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Hamaca Press announces the release of David Goes Home, by Grant Spradling which is both a mystery novel and a semiautobiographical memoir about growing up gay in the Dust Bowl during the Great Depression.
The wit, pathos and intellect of the young, gay minister, David Ward, in David Goes Home, is revealed in the mystery and nightmarish search for the murderer of his hometown sheriff in the Dust Bowl of Oklahoma which has haunted him in recurring dreams. David's love for men, self-doubt, fear of being outed, and the struggle against the religious right of his upbringing are examined in this powerfully written book.
Returning home for his mother's funeral, and during this spiritual quest and journey to self-acceptance, David stumbles across clues about the sheriff's murder and discovers that many of the people he had so feared growing up had far more to hide than he did.
In this powerfully written book, one can almost hear the wind and taste the sandstorm grit.
Grant Spradling says, "to be born at the beginning of the Great Depression, in a small west Oklahoma town, the heart of the Dustbowl, severely dyslexic and, as it turned out, gay, isn't the most propitious beginning. Still, looking back through the decades, I can't complain."
Spradling graduated from Weatherford high school, Oklahoma City University, with a double major in music and sociology, and Boston University with a degree in theology. He served as associate minister in Congregational Churches in Attleboro and Cambridge, Massachusetts, took a sabbatical and vagabonded around the world—ran a sleaze bar in St. Thomas, the Virgin Islands, taught in the bush in West Africa, attended the World Council of Churches assembly in New Deli, and fell in love with Japan.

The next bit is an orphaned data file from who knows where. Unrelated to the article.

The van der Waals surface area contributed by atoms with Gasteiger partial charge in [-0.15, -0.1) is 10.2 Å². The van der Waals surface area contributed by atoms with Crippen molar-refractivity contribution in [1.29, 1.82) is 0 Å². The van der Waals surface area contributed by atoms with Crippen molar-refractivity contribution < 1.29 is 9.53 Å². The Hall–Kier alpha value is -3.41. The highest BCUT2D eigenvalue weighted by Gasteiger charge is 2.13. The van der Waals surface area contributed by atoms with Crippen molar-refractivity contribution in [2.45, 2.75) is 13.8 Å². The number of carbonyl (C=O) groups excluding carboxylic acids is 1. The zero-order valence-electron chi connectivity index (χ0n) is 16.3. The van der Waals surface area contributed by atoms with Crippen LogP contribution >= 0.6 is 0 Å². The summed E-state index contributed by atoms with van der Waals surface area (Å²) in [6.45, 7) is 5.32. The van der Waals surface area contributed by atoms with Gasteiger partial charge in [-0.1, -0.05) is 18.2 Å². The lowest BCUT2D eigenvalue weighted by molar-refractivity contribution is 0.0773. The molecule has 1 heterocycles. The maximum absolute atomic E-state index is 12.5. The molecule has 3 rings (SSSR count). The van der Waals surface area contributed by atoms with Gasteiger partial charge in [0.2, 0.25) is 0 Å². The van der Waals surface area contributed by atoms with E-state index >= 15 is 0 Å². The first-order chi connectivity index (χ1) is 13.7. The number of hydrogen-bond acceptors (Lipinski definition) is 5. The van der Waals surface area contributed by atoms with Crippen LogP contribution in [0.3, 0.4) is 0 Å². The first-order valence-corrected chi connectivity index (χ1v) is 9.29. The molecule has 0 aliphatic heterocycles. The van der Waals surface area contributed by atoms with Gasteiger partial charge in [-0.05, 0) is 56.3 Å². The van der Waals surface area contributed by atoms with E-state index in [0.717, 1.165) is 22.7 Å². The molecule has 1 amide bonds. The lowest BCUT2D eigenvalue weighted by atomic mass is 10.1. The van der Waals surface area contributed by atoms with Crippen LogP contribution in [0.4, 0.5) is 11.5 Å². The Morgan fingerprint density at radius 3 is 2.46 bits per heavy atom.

After he returned to the US he launched on a ten year singing carrier, he sang with the Metropolitan Opera Studio and on Broadway with luminaries such as Alfred Drake, Ethel Merman, Melina Mercouri, Girogio Tozzi and Beverly Sills and appeared on the Ed Sullivan Show . "I had a brief but not stellar career," Spradling says.
Returning to the church, now The United Church of Christ, he served as arts consultant on the staff of the Board for Homeland Ministers and the Amistad Research Center. He then served as the founding executive director of the Monroe County (Key West and Florida Keys) Fine Arts Council.
Spradling's published work includes From High In The Mulberry Tree, a collection of short stories, and murder mysteries, Maya Sacrifice and The Palenque Murder, and many articles on religion and art. He is co-creator of two volumes of Imaging the Word, a collection of art and literature following the church colander. Hamaca Press is publisher of Palenque Murder and David Goes Home.
Severely dyslexic, Spradling says, the computer is like a brain prostheses.
Spradling makes his home, with his partner of forty-seven years (married recently in Santa Fe, New Mexico) in Amarillo, Texas and Merida, Yucatan, Mexico.
David Goes Home is about a gay boy growing up in the Dust Bowl during the Great Depression. It is about the fear of being outed. It takes David Ward, as a young gay Congregational minister, afraid of being exposed, and haunted by a dream about his hometown sheriff, to his mother's funeral in his home town, where David searches for clues as to why he is so afraid. His search leads him to relive moments in his childhood's spiritual struggle, as well as his struggle with his sexuality. Stumbling across clues to the sheriff's murder, he discovers that many of the folks he so feared had far more to hide than he did. David Goes Home is a journey to self-acceptance as well as a spiritual quest. David Ward is a leading character in two of Spradling's previous mysteries, Maya Sacrifice and Palenque Murder.